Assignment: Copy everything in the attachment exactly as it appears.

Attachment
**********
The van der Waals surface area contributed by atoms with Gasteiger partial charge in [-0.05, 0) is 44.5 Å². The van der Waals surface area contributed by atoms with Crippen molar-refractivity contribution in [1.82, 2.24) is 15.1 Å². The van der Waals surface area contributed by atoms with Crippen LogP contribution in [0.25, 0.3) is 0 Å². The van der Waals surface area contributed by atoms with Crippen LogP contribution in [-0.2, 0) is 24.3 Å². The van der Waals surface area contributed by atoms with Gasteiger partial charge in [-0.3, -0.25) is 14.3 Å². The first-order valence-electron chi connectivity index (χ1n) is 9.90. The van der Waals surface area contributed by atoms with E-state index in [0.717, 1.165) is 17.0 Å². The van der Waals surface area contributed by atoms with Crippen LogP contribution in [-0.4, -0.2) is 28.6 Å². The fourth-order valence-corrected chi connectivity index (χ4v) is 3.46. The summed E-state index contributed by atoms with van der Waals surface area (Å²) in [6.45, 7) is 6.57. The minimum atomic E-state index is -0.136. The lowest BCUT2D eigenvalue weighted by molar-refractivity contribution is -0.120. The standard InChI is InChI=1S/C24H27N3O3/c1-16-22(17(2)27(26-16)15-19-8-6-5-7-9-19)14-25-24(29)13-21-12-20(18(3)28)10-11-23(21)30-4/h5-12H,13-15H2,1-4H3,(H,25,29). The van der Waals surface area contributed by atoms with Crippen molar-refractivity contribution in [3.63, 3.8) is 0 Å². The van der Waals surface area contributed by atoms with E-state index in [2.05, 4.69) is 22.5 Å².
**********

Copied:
The van der Waals surface area contributed by atoms with Gasteiger partial charge in [-0.05, 0) is 44.5 Å². The van der Waals surface area contributed by atoms with Crippen molar-refractivity contribution in [1.82, 2.24) is 15.1 Å². The van der Waals surface area contributed by atoms with Crippen LogP contribution in [0.25, 0.3) is 0 Å². The van der Waals surface area contributed by atoms with Crippen LogP contribution in [-0.2, 0) is 24.3 Å². The van der Waals surface area contributed by atoms with Gasteiger partial charge in [-0.3, -0.25) is 14.3 Å². The first-order valence-electron chi connectivity index (χ1n) is 9.90. The van der Waals surface area contributed by atoms with E-state index in [0.717, 1.165) is 17.0 Å². The van der Waals surface area contributed by atoms with Crippen LogP contribution in [-0.4, -0.2) is 28.6 Å². The fourth-order valence-corrected chi connectivity index (χ4v) is 3.46. The summed E-state index contributed by atoms with van der Waals surface area (Å²) in [6.45, 7) is 6.57. The minimum atomic E-state index is -0.136. The lowest BCUT2D eigenvalue weighted by molar-refractivity contribution is -0.120. The standard InChI is InChI=1S/C24H27N3O3/c1-16-22(17(2)27(26-16)15-19-8-6-5-7-9-19)14-25-24(29)13-21-12-20(18(3)28)10-11-23(21)30-4/h5-12H,13-15H2,1-4H3,(H,25,29). The van der Waals surface area contributed by atoms with Crippen molar-refractivity contribution in [3.63, 3.8) is 0 Å². The van der Waals surface area contributed by atoms with E-state index in [2.05, 4.69) is 22.5 Å².